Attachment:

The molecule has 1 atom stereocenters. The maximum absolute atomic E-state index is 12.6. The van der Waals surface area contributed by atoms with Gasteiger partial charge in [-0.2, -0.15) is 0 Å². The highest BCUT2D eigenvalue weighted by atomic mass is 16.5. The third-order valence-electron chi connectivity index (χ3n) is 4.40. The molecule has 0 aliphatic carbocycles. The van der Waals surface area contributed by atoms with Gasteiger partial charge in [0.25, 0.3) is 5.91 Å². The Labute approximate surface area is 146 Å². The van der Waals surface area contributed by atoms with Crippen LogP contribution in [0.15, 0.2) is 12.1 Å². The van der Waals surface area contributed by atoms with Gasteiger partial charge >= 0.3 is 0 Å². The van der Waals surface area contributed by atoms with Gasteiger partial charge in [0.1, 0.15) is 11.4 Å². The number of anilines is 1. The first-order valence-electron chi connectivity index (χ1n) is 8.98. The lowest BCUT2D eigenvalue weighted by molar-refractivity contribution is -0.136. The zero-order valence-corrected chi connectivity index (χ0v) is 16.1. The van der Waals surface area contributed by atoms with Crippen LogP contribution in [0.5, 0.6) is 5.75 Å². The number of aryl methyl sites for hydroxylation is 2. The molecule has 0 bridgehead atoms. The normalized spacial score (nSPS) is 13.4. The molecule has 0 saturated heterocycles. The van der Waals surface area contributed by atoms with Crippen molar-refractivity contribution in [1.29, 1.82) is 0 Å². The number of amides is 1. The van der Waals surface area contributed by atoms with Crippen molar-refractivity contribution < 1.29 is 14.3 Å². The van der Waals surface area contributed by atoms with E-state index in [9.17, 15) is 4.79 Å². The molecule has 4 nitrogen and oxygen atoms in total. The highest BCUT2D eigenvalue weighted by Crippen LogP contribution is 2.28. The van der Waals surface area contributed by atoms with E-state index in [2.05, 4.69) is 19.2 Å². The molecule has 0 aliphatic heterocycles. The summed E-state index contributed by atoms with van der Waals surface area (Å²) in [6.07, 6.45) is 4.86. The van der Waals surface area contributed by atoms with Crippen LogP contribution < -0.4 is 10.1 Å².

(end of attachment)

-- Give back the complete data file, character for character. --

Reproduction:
The molecule has 1 atom stereocenters. The maximum absolute atomic E-state index is 12.6. The van der Waals surface area contributed by atoms with Gasteiger partial charge in [-0.2, -0.15) is 0 Å². The highest BCUT2D eigenvalue weighted by atomic mass is 16.5. The third-order valence-electron chi connectivity index (χ3n) is 4.40. The molecule has 0 aliphatic carbocycles. The van der Waals surface area contributed by atoms with Gasteiger partial charge in [0.25, 0.3) is 5.91 Å². The Labute approximate surface area is 146 Å². The van der Waals surface area contributed by atoms with Crippen LogP contribution in [0.15, 0.2) is 12.1 Å². The van der Waals surface area contributed by atoms with Gasteiger partial charge >= 0.3 is 0 Å². The van der Waals surface area contributed by atoms with Gasteiger partial charge in [0.1, 0.15) is 11.4 Å². The number of anilines is 1. The first-order valence-electron chi connectivity index (χ1n) is 8.98. The lowest BCUT2D eigenvalue weighted by molar-refractivity contribution is -0.136. The zero-order valence-corrected chi connectivity index (χ0v) is 16.1. The van der Waals surface area contributed by atoms with Crippen LogP contribution in [0.5, 0.6) is 5.75 Å². The number of aryl methyl sites for hydroxylation is 2. The molecule has 0 bridgehead atoms. The normalized spacial score (nSPS) is 13.4. The molecule has 0 saturated heterocycles. The van der Waals surface area contributed by atoms with Crippen molar-refractivity contribution in [1.29, 1.82) is 0 Å². The number of amides is 1. The van der Waals surface area contributed by atoms with Crippen molar-refractivity contribution < 1.29 is 14.3 Å². The van der Waals surface area contributed by atoms with E-state index in [9.17, 15) is 4.79 Å². The molecule has 4 nitrogen and oxygen atoms in total. The highest BCUT2D eigenvalue weighted by Crippen LogP contribution is 2.28. The van der Waals surface area contributed by atoms with E-state index in [2.05, 4.69) is 19.2 Å². The molecule has 0 aliphatic heterocycles. The summed E-state index contributed by atoms with van der Waals surface area (Å²) in [6.07, 6.45) is 4.86. The van der Waals surface area contributed by atoms with Crippen LogP contribution < -0.4 is 10.1 Å².